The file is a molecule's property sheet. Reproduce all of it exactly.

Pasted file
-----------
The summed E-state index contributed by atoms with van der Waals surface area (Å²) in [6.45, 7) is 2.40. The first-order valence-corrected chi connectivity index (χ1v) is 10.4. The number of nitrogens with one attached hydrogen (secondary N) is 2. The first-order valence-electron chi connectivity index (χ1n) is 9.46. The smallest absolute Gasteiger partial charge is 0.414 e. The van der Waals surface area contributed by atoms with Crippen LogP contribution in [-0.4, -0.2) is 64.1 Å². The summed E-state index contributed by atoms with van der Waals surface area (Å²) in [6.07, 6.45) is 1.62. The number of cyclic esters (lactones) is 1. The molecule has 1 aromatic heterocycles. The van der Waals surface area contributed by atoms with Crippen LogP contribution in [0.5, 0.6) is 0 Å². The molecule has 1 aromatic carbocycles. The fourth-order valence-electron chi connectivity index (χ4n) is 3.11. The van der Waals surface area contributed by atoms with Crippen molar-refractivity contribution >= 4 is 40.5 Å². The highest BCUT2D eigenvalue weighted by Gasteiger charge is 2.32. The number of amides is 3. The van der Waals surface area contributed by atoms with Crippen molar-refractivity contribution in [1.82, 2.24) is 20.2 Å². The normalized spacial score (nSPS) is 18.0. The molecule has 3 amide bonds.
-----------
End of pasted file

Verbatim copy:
The summed E-state index contributed by atoms with van der Waals surface area (Å²) in [6.45, 7) is 2.40. The first-order valence-corrected chi connectivity index (χ1v) is 10.4. The number of nitrogens with one attached hydrogen (secondary N) is 2. The first-order valence-electron chi connectivity index (χ1n) is 9.46. The smallest absolute Gasteiger partial charge is 0.414 e. The van der Waals surface area contributed by atoms with Crippen LogP contribution in [-0.4, -0.2) is 64.1 Å². The summed E-state index contributed by atoms with van der Waals surface area (Å²) in [6.07, 6.45) is 1.62. The number of cyclic esters (lactones) is 1. The molecule has 1 aromatic heterocycles. The van der Waals surface area contributed by atoms with Crippen LogP contribution in [0.5, 0.6) is 0 Å². The molecule has 1 aromatic carbocycles. The fourth-order valence-electron chi connectivity index (χ4n) is 3.11. The van der Waals surface area contributed by atoms with Crippen molar-refractivity contribution >= 4 is 40.5 Å². The highest BCUT2D eigenvalue weighted by Gasteiger charge is 2.32. The number of amides is 3. The van der Waals surface area contributed by atoms with Crippen molar-refractivity contribution in [1.82, 2.24) is 20.2 Å². The normalized spacial score (nSPS) is 18.0. The molecule has 3 amide bonds.